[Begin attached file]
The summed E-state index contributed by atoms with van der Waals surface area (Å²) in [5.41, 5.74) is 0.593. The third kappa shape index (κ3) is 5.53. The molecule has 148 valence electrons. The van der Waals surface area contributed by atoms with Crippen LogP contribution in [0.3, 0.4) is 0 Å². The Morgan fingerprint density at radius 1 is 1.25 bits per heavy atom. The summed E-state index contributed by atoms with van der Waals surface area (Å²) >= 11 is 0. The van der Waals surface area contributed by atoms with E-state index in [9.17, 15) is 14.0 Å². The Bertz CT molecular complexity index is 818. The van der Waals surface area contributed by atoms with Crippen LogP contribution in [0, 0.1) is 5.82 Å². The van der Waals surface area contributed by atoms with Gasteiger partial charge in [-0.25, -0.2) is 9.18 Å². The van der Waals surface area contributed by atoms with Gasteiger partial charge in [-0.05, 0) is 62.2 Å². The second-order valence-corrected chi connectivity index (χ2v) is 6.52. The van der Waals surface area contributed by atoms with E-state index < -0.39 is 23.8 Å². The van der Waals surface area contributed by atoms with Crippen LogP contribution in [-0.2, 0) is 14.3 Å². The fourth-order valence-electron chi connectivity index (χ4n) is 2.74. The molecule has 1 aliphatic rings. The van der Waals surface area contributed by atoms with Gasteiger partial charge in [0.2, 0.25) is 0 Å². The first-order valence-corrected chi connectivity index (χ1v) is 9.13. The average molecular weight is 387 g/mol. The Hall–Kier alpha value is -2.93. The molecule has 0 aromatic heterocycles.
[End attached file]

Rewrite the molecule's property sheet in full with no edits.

The summed E-state index contributed by atoms with van der Waals surface area (Å²) in [5.41, 5.74) is 0.593. The third kappa shape index (κ3) is 5.53. The molecule has 148 valence electrons. The van der Waals surface area contributed by atoms with Crippen LogP contribution in [0.3, 0.4) is 0 Å². The Morgan fingerprint density at radius 1 is 1.25 bits per heavy atom. The summed E-state index contributed by atoms with van der Waals surface area (Å²) >= 11 is 0. The van der Waals surface area contributed by atoms with E-state index in [9.17, 15) is 14.0 Å². The Bertz CT molecular complexity index is 818. The van der Waals surface area contributed by atoms with Crippen LogP contribution in [0, 0.1) is 5.82 Å². The van der Waals surface area contributed by atoms with Gasteiger partial charge in [-0.25, -0.2) is 9.18 Å². The van der Waals surface area contributed by atoms with Gasteiger partial charge in [-0.05, 0) is 62.2 Å². The second-order valence-corrected chi connectivity index (χ2v) is 6.52. The van der Waals surface area contributed by atoms with E-state index < -0.39 is 23.8 Å². The van der Waals surface area contributed by atoms with Crippen LogP contribution in [-0.2, 0) is 14.3 Å². The fourth-order valence-electron chi connectivity index (χ4n) is 2.74. The molecule has 1 aliphatic rings. The van der Waals surface area contributed by atoms with Gasteiger partial charge in [0.2, 0.25) is 0 Å². The first-order valence-corrected chi connectivity index (χ1v) is 9.13. The average molecular weight is 387 g/mol. The Hall–Kier alpha value is -2.93. The molecule has 0 aromatic heterocycles.